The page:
The afternoon was hot and humid when I set out for an interview. The Embassy of Israel overlooks both the Japanese School’s and the British School’s refreshingly green and well-kept campuses in Global City, Taguig.
In predominantly concrete surroundings, the view was a respite for my eyes smarting from the scorching heat. The embassy is newly renovated with contemporary office furniture. It is spacious and Zen-like, very welcoming.
His Excellency Menashe Bar-On, the ambassador of Israel to the Philippines, greeted me warmly, and was joined later by his lovely wife Eti. We are neighbors and friends.
Both have endeared themselves to everyone they meet. They are very warm and devoid of affectation. The couple comes across as humble, extremely down-to-earth and very caring.
The ambassador met his wife when he had just finished his military service in Israel. She was the date of a classmate in military training.
Immediately he was smitten by her beauty, vivacity, laughter and the freshness of youth that Eti still emanates. He told his friend, “She came with you, but she leaves with me.”
They have since remained inseparable.
Eti has accompanied Menashe through his training in diplomatic school, and throughout his career. She has sacrificed her own career as a professional nurse to be wife to Menashe in his 44 years of diplomatic life.
Eti comes from a family of chefs and cooks marvelously well. Dinners in their home is a delightful culinary feast of fresh fish and vegetable cuisine prepared lovingly by Eti herself.
Together they have served in Israeli embassies in Cyprus, Argentina, Brazil and Panama, and now the Philippines. The couple has two daughters and dotes on five grandchildren.
Reaching out and being with people come very naturally to Menashe and Eti. They have developed such a love for our country as evidenced by the many activities that have benefited our countrymen.
The ambassador stressed to us, “You know Conchitina, something I repeat over and over whenever I make a speech here, is how Israel recognizes that on Nov. 29, 1947, a young fledgling democracy that was then the Philippines, stood next to bigger, more powerful countries in the United Nations, and bravely cast the deciding vote recognizing Israel’s statehood. This is why we will always have an open door policy in Israel for all Filipinos.”
The embassy has a number of amazing projects, reaching out to farmers, agronomists, agriculturists, medical people, even trauma agents in fields of battle. It also has a project for women empowerment.
The Philippine-Israel Center for Agriculture Training (Picat) is a project between Israel, through the Mashav (Agency for International Development in Israel), and the Philippines, represented by the Department of Agrarian Reform.
This project provides extension training to farmers growing high value-added crop, as it sharpens the skills of the farmer through courses, seminars and demonstrations. Picat helps the farmers improve technologies and agro technologies.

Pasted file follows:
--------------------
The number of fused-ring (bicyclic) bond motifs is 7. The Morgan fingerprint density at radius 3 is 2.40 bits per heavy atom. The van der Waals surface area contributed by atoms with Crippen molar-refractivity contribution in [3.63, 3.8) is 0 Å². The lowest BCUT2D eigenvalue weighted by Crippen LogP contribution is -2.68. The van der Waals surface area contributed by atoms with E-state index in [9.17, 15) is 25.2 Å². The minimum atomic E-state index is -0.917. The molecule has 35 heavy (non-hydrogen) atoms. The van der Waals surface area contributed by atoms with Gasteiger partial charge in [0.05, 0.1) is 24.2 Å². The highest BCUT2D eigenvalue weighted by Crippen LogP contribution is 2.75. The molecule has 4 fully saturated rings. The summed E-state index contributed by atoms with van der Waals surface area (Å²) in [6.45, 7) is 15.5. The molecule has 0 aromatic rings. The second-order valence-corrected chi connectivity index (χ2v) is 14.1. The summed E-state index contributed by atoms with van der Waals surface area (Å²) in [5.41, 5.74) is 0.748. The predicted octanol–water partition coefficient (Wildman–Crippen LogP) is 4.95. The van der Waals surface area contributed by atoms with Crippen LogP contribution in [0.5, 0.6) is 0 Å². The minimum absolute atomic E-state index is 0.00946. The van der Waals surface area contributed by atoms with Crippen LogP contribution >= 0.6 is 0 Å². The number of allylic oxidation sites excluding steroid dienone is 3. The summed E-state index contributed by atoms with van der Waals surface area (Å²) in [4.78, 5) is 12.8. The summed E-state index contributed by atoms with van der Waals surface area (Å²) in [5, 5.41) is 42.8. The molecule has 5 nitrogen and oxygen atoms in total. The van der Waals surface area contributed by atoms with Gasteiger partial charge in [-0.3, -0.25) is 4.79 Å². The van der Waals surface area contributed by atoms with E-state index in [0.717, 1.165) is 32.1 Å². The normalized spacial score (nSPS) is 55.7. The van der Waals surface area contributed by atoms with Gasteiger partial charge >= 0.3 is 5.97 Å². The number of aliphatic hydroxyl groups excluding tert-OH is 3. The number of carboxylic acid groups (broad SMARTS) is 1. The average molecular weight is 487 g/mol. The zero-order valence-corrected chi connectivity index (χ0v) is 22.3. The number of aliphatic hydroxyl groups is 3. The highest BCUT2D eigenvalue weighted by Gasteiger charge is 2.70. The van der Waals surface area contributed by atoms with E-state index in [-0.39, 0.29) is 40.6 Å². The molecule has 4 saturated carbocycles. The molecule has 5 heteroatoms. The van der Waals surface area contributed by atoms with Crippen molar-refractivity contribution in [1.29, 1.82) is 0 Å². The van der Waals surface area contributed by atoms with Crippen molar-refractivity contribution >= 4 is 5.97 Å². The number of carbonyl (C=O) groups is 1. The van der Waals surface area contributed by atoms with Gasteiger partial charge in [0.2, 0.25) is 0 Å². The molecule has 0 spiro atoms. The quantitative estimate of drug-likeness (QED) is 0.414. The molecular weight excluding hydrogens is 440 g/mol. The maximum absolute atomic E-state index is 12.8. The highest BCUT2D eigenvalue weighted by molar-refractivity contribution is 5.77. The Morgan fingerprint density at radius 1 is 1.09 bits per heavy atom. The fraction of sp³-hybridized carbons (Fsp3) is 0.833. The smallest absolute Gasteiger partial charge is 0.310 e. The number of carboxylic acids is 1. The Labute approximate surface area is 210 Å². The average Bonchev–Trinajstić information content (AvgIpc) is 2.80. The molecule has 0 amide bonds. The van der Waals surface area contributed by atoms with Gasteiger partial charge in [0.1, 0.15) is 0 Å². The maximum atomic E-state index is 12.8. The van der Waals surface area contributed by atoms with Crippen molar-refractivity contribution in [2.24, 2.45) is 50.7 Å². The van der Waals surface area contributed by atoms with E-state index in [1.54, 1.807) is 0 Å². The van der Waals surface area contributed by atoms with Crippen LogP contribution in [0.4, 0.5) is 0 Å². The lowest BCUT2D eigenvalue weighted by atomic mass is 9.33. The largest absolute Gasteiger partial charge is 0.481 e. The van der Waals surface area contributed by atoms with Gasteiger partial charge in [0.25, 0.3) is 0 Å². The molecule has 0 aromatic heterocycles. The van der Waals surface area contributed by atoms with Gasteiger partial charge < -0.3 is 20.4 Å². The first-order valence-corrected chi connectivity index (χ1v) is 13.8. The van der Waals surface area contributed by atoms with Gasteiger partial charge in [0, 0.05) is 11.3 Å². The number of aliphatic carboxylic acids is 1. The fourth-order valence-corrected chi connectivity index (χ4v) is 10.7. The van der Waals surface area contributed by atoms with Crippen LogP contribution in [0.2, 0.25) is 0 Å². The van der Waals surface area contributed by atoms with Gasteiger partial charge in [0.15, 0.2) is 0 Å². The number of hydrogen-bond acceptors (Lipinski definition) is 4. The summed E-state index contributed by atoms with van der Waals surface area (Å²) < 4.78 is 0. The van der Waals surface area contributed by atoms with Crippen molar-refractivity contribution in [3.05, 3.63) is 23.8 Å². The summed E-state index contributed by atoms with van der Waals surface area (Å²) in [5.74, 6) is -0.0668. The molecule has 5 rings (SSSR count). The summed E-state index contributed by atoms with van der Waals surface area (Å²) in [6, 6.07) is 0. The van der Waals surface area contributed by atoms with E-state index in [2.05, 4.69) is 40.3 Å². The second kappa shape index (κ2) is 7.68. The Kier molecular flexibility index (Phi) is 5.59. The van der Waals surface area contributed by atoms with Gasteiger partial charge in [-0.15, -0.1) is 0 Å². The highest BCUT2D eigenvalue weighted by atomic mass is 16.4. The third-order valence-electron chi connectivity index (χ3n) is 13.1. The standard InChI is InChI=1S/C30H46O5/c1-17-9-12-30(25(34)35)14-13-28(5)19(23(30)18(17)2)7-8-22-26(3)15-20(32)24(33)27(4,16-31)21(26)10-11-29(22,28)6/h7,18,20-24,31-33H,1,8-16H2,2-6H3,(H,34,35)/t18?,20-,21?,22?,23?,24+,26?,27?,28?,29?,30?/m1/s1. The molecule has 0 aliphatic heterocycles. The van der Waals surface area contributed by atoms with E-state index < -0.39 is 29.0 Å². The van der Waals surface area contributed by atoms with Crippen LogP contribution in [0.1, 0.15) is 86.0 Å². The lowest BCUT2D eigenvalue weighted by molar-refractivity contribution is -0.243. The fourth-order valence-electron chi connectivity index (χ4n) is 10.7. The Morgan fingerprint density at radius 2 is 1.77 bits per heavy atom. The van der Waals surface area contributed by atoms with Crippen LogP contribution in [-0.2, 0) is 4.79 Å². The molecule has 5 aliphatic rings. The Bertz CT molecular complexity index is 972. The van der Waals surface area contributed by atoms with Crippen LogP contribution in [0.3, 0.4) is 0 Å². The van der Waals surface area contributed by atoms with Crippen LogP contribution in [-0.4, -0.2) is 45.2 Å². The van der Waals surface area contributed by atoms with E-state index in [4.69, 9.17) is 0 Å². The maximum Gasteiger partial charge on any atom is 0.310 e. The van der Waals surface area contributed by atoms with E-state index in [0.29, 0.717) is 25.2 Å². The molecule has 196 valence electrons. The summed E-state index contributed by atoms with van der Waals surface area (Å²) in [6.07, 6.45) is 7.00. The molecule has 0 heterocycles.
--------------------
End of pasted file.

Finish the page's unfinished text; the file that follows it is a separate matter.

An agreement of technical cooperation specifically for agriculture and related fields between the two countries is now evident in an Agricultural and Training Center in the Philippines launched at the Central Luzon State University in Muñoz, Nueva Ecija.
It has now given rise to similar projects in Tarlac, Bulacan and Zambales.
The third phase, the vegetable production, is being implemented in the provinces of Bohol, Mt. Province, Cebu and Laguna.
Israeli-type greenhouses have been set up in the municipalities of Licab and Llanera in Nueva Ecija. The resident farmers learn how to prepare seedlings and to protect crops from the ravages of the ever-so-unpredictable weather changes.
This project is beginning to impact the lives of farmers in Central Luzon.
An interesting note is the fact that Mashav sponsors the farmers, our neglected and often exploited sector of society, to actually go to Israel and view how they raise vegetables hydroponically and cultivate crops in an otherwise hostile and infertile land that is the desert.
Of Israel’s total land area, only 20 percent is arable yet Israel is able to produce 95 percent of its food requirements. This is due to farming based on cooperative principles that are:
The Kibbutz—a community where produce is communally owned and where each member works to benefit all.
The Moshav—a farming village where each family maintains its own household and works its own land, while purchasing and marketing are conducted cooperatively.
There is much to be learned here. Specifically, that working together is better than working alone. This is demonstrated by the success of the Kibbutz. In cooperatives there is joined responsibility and synergized positive effects.
When the farmers in Israel see how they produce big, apple-sized red tomatoes at 300 tons per hectare, they are amazed. Israel also produces 150,000 tons of vegetables a year.
Farmers begin to appreciate how innovative technologies can be adopted to conform to the region—for instance, drip irrigation which was conceptualized in Israel due to scarce water resource.
After training, the Filipino farmers are challenged to bring back the techniques learned. They are made to study ways to develop a brand of farming that will yield optimum results. This is called empowerment and works so much better than dole outs.
The ambassador says that in Israel, they believe that knowledge must be shared and this is best shown in this successful program, done quietly, but effectively.
This is their way of “giving back.”